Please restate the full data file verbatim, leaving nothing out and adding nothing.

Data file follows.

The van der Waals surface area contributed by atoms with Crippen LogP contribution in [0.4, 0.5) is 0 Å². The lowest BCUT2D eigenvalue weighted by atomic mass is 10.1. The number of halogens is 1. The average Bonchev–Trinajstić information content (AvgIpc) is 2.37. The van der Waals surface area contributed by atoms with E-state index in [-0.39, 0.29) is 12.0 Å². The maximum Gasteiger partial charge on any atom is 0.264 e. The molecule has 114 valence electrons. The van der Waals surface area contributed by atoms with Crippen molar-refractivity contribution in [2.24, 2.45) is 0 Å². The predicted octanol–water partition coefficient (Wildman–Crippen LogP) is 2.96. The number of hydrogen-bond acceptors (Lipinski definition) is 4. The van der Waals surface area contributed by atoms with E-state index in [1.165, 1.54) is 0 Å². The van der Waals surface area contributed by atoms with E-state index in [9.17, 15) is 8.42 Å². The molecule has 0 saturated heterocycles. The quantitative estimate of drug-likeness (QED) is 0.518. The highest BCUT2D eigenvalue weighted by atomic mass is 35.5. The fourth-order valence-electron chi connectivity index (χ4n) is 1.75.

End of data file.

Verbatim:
The van der Waals surface area contributed by atoms with Crippen LogP contribution in [0.4, 0.5) is 0 Å². The lowest BCUT2D eigenvalue weighted by atomic mass is 10.1. The number of halogens is 1. The average Bonchev–Trinajstić information content (AvgIpc) is 2.37. The van der Waals surface area contributed by atoms with E-state index in [-0.39, 0.29) is 12.0 Å². The maximum Gasteiger partial charge on any atom is 0.264 e. The molecule has 114 valence electrons. The van der Waals surface area contributed by atoms with Crippen molar-refractivity contribution in [2.24, 2.45) is 0 Å². The predicted octanol–water partition coefficient (Wildman–Crippen LogP) is 2.96. The number of hydrogen-bond acceptors (Lipinski definition) is 4. The van der Waals surface area contributed by atoms with E-state index in [1.165, 1.54) is 0 Å². The van der Waals surface area contributed by atoms with E-state index in [9.17, 15) is 8.42 Å². The molecule has 0 saturated heterocycles. The quantitative estimate of drug-likeness (QED) is 0.518. The highest BCUT2D eigenvalue weighted by atomic mass is 35.5. The fourth-order valence-electron chi connectivity index (χ4n) is 1.75.